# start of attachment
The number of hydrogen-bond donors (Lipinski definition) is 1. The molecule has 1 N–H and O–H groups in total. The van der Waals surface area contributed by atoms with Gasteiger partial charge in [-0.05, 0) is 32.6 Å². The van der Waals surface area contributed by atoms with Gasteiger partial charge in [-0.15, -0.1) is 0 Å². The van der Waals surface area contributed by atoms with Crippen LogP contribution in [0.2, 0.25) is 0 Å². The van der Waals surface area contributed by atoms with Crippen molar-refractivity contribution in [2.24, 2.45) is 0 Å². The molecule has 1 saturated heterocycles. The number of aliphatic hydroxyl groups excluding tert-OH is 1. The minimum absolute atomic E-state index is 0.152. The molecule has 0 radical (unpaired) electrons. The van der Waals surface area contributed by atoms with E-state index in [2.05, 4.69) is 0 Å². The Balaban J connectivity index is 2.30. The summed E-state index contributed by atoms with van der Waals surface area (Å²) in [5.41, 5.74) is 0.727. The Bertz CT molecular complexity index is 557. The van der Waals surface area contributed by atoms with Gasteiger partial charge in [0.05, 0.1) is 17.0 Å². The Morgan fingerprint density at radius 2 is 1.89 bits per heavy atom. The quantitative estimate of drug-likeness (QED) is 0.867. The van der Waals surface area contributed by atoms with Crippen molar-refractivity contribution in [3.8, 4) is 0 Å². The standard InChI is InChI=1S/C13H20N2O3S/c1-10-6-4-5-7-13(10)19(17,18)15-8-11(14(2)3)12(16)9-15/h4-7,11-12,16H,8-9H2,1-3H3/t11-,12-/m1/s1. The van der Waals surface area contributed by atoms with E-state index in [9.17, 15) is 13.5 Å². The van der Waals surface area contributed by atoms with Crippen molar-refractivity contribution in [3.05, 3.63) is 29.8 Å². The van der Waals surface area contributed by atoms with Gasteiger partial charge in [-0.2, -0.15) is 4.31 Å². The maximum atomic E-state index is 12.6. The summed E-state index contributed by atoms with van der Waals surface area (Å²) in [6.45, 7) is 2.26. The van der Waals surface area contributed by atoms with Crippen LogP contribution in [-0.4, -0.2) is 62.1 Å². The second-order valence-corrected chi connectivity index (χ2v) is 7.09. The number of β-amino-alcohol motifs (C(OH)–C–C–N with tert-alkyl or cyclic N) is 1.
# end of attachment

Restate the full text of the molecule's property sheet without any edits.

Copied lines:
The number of hydrogen-bond donors (Lipinski definition) is 1. The molecule has 1 N–H and O–H groups in total. The van der Waals surface area contributed by atoms with Gasteiger partial charge in [-0.05, 0) is 32.6 Å². The van der Waals surface area contributed by atoms with Gasteiger partial charge in [-0.15, -0.1) is 0 Å². The van der Waals surface area contributed by atoms with Crippen LogP contribution in [0.2, 0.25) is 0 Å². The van der Waals surface area contributed by atoms with Crippen molar-refractivity contribution in [2.24, 2.45) is 0 Å². The molecule has 1 saturated heterocycles. The number of aliphatic hydroxyl groups excluding tert-OH is 1. The minimum absolute atomic E-state index is 0.152. The molecule has 0 radical (unpaired) electrons. The van der Waals surface area contributed by atoms with E-state index in [2.05, 4.69) is 0 Å². The Balaban J connectivity index is 2.30. The summed E-state index contributed by atoms with van der Waals surface area (Å²) in [5.41, 5.74) is 0.727. The Bertz CT molecular complexity index is 557. The van der Waals surface area contributed by atoms with Gasteiger partial charge in [0.05, 0.1) is 17.0 Å². The Morgan fingerprint density at radius 2 is 1.89 bits per heavy atom. The quantitative estimate of drug-likeness (QED) is 0.867. The van der Waals surface area contributed by atoms with Crippen molar-refractivity contribution in [3.8, 4) is 0 Å². The standard InChI is InChI=1S/C13H20N2O3S/c1-10-6-4-5-7-13(10)19(17,18)15-8-11(14(2)3)12(16)9-15/h4-7,11-12,16H,8-9H2,1-3H3/t11-,12-/m1/s1. The van der Waals surface area contributed by atoms with E-state index in [9.17, 15) is 13.5 Å². The van der Waals surface area contributed by atoms with Crippen molar-refractivity contribution in [3.05, 3.63) is 29.8 Å². The van der Waals surface area contributed by atoms with Gasteiger partial charge in [-0.2, -0.15) is 4.31 Å². The maximum atomic E-state index is 12.6. The summed E-state index contributed by atoms with van der Waals surface area (Å²) in [6.45, 7) is 2.26. The van der Waals surface area contributed by atoms with Crippen LogP contribution in [-0.4, -0.2) is 62.1 Å². The second-order valence-corrected chi connectivity index (χ2v) is 7.09. The number of β-amino-alcohol motifs (C(OH)–C–C–N with tert-alkyl or cyclic N) is 1.